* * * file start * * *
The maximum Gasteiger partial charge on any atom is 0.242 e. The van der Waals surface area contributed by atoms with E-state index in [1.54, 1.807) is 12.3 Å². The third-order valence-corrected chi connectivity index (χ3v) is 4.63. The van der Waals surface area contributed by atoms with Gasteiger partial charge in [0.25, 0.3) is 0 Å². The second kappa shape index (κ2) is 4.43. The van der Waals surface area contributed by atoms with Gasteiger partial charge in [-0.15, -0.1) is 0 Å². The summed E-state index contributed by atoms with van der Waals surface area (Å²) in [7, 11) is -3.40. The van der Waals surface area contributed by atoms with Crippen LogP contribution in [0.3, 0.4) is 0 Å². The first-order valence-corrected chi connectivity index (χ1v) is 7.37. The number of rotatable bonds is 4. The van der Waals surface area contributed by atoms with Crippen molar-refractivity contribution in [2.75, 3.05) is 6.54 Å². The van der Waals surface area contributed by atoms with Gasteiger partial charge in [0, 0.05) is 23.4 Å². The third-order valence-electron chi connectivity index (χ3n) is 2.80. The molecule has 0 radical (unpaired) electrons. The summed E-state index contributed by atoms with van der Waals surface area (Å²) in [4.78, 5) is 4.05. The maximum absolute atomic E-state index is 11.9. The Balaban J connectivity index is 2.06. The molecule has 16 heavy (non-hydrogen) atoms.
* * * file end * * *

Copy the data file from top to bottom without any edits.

The maximum Gasteiger partial charge on any atom is 0.242 e. The van der Waals surface area contributed by atoms with E-state index in [1.54, 1.807) is 12.3 Å². The third-order valence-corrected chi connectivity index (χ3v) is 4.63. The van der Waals surface area contributed by atoms with Gasteiger partial charge in [0.25, 0.3) is 0 Å². The second kappa shape index (κ2) is 4.43. The van der Waals surface area contributed by atoms with Gasteiger partial charge in [-0.15, -0.1) is 0 Å². The summed E-state index contributed by atoms with van der Waals surface area (Å²) in [7, 11) is -3.40. The van der Waals surface area contributed by atoms with Crippen LogP contribution in [0.3, 0.4) is 0 Å². The first-order valence-corrected chi connectivity index (χ1v) is 7.37. The number of rotatable bonds is 4. The van der Waals surface area contributed by atoms with Crippen molar-refractivity contribution in [2.75, 3.05) is 6.54 Å². The van der Waals surface area contributed by atoms with Gasteiger partial charge in [0, 0.05) is 23.4 Å². The third-order valence-electron chi connectivity index (χ3n) is 2.80. The molecule has 0 radical (unpaired) electrons. The summed E-state index contributed by atoms with van der Waals surface area (Å²) in [4.78, 5) is 4.05. The maximum absolute atomic E-state index is 11.9. The Balaban J connectivity index is 2.06. The molecule has 16 heavy (non-hydrogen) atoms.